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Food For Thought? Are You Checking on Contractors?

Posted on 03/01/2015

by Russ Rosenberg. Used by Permission. Bruce Hight. The Austin American-Statesman

The Kirby vacuum cleaner company is liable for an alleged sexual assault by one of its salesmen in the home of a customer although he was an independent contractor, the Texas Supreme Court ruled in a case watched closely by victims’ rights and business groups.

Under Texas law, a business is generally liable for the negligent acts of its employees but not its independent contractors, because they are considered free to operate as they see fit. But by retaining control of where its independent con- tractors did their selling, in the homes of customers, Kirby also retained a legal duty to choose carefully whom it hired to go into those homes, the court said in a ruling written by Justice Raul Gonzalez. ``Sending a sexual predator into a home poses a foreseeable risk of harm to those in the home,'' Gonzalez wrote. ``Kirby dealers, required to do in-house demonstrations, gain access to that home by virtue of the Kirby name. A person of ordinary intelligence should antici- pate that an unsuitable dealer would pose a risk of harm.''

It was not immediately clear whether the 6-3 ruling would leave other companies that make extensive use of independent contractors, such as Avon, Tupperware or a newspaper, more vulnerable to lawsuits for their negligent acts. Larry Wright, an Austin lawyer representing Kristi Read, the woman who was attacked in her home and who later sued, said, ``The way that decision is written it applies to anybody that requires people to go into other people's homes to sell their products. We know Kirby does that without any (criminal) checks. We don't know how many other companies do the same thing.'' David Kutik, a lawyer representing Kirby, said the court's ruling would ``certainly'' expand the liability of other companies using independent contractors. ``In making Kirby liable here, the court has extended the rules relating to independent contractors to put other businesses who hire independent contractors in Texas at risk,'' Kutik said. ``That's still a very real possibility after this decision.'' Still, Justice Nathan Hecht, in a dissent joined by Justice Priscilla Owen, criticized the majority's reasoning but said it was ``aberrational and therefore not of much concern. The court tries as much as it can to prevent its decision from impacting the multitude of businesses similar to Kirby's.''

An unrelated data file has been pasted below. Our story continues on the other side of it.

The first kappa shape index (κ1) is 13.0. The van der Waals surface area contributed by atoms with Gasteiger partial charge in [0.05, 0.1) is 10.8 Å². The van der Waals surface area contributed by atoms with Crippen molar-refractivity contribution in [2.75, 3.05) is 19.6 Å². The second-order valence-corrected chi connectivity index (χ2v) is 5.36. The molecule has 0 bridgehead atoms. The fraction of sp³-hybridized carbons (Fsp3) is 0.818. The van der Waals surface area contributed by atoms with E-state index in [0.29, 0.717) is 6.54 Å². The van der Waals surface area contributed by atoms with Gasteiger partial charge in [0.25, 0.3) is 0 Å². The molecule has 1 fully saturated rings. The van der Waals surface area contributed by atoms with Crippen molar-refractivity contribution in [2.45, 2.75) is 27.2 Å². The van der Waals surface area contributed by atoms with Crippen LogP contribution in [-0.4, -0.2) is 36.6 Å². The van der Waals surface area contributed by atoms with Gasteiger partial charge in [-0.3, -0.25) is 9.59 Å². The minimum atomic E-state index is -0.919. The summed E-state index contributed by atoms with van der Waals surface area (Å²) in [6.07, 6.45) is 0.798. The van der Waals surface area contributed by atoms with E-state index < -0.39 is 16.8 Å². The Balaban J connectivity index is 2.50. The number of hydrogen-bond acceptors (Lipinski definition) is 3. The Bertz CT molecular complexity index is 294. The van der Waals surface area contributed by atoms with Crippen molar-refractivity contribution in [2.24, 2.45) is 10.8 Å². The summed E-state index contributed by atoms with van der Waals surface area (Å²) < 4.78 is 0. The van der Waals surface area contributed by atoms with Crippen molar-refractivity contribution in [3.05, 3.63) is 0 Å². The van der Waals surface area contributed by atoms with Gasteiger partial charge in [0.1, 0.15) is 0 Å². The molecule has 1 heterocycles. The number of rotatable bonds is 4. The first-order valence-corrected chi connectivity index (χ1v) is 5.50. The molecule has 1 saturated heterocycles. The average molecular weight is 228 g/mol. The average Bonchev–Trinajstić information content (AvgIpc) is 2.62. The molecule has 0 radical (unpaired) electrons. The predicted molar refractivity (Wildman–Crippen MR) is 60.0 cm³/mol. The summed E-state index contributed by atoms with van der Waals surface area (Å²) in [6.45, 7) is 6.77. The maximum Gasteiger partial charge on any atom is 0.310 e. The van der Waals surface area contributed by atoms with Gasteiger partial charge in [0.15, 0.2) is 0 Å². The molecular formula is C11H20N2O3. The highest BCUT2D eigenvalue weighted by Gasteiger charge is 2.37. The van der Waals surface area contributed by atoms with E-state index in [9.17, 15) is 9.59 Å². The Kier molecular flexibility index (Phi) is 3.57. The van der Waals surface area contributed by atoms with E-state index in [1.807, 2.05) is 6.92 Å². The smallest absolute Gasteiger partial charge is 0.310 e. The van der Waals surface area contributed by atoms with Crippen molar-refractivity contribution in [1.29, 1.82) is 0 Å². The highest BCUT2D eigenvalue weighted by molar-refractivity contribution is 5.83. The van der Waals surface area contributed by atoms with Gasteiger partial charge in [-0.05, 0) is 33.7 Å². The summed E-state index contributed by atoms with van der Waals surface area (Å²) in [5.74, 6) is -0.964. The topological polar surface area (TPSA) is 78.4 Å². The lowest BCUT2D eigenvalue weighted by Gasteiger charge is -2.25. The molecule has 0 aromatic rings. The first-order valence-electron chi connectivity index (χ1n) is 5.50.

Kristi Read issued a statement that said the ruling ``will prevent another woman from having to go through what my family and I have been through.'' Neither Kirby nor Leonard Sena, an independent contractor who was a Kirby distributor, checked the criminal background of Mickey Carter when he was hired by Sena to sell the vacuum cleaners, the court said. Carter also was hired as an independent contractor. Carter truthfully said in his employment application that he had not been convicted of any crime, but he did not report that he had pleaded guilty and received deferred adjudication to a charge of indecency with a child, the court said. Nor did anyone check his references to other employers, where women had complained of his inappropriate sexual behavior, the court said. Read, living in Seguin, allowed Carter into her home to make his sales pitch. She said he attacked her. He was never tried but instead was sent to prison in connection with the earlier charge; he has since been released.




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